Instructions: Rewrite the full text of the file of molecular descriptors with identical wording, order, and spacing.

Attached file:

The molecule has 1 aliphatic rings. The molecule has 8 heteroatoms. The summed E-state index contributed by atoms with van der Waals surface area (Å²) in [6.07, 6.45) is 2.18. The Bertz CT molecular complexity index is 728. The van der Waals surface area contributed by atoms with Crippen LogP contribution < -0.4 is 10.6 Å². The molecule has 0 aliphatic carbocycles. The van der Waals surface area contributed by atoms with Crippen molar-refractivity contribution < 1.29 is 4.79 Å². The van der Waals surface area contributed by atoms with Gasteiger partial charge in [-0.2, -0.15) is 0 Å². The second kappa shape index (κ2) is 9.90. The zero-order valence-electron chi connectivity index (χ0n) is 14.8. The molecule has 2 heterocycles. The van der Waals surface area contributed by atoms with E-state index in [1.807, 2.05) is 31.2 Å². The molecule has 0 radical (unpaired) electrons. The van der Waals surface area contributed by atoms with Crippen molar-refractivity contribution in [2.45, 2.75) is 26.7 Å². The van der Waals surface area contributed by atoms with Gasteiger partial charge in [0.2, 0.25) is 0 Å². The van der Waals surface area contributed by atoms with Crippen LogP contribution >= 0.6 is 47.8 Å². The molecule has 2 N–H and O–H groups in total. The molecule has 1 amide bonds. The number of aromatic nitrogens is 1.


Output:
The molecule has 1 aliphatic rings. The molecule has 8 heteroatoms. The summed E-state index contributed by atoms with van der Waals surface area (Å²) in [6.07, 6.45) is 2.18. The Bertz CT molecular complexity index is 728. The van der Waals surface area contributed by atoms with Crippen LogP contribution < -0.4 is 10.6 Å². The molecule has 0 aliphatic carbocycles. The van der Waals surface area contributed by atoms with Crippen molar-refractivity contribution < 1.29 is 4.79 Å². The van der Waals surface area contributed by atoms with Gasteiger partial charge in [-0.2, -0.15) is 0 Å². The second kappa shape index (κ2) is 9.90. The zero-order valence-electron chi connectivity index (χ0n) is 14.8. The molecule has 2 heterocycles. The van der Waals surface area contributed by atoms with E-state index in [1.807, 2.05) is 31.2 Å². The molecule has 0 radical (unpaired) electrons. The van der Waals surface area contributed by atoms with Crippen molar-refractivity contribution in [2.45, 2.75) is 26.7 Å². The van der Waals surface area contributed by atoms with Gasteiger partial charge in [0.2, 0.25) is 0 Å². The van der Waals surface area contributed by atoms with Crippen LogP contribution >= 0.6 is 47.8 Å². The molecule has 2 N–H and O–H groups in total. The molecule has 1 amide bonds. The number of aromatic nitrogens is 1.